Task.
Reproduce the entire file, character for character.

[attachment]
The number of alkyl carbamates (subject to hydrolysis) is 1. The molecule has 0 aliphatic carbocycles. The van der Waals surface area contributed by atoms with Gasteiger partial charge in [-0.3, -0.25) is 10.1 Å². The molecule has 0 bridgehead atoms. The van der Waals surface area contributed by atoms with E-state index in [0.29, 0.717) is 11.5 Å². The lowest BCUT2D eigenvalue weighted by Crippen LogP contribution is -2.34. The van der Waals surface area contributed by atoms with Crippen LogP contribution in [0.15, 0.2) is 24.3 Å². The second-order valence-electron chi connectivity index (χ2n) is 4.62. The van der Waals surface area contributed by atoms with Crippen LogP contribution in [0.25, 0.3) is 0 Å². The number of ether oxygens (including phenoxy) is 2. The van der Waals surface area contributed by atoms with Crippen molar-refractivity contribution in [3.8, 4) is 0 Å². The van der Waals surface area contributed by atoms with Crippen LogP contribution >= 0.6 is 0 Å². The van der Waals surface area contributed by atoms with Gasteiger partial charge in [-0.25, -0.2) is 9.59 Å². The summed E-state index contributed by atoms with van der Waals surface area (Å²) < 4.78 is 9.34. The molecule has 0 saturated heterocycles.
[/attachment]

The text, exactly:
The number of alkyl carbamates (subject to hydrolysis) is 1. The molecule has 0 aliphatic carbocycles. The van der Waals surface area contributed by atoms with Gasteiger partial charge in [-0.3, -0.25) is 10.1 Å². The molecule has 0 bridgehead atoms. The van der Waals surface area contributed by atoms with E-state index in [0.29, 0.717) is 11.5 Å². The lowest BCUT2D eigenvalue weighted by Crippen LogP contribution is -2.34. The van der Waals surface area contributed by atoms with Crippen LogP contribution in [0.15, 0.2) is 24.3 Å². The second-order valence-electron chi connectivity index (χ2n) is 4.62. The van der Waals surface area contributed by atoms with Crippen LogP contribution in [0.25, 0.3) is 0 Å². The number of ether oxygens (including phenoxy) is 2. The van der Waals surface area contributed by atoms with Crippen molar-refractivity contribution in [3.8, 4) is 0 Å². The van der Waals surface area contributed by atoms with Crippen LogP contribution >= 0.6 is 0 Å². The van der Waals surface area contributed by atoms with Gasteiger partial charge in [-0.25, -0.2) is 9.59 Å². The summed E-state index contributed by atoms with van der Waals surface area (Å²) < 4.78 is 9.34. The molecule has 0 saturated heterocycles.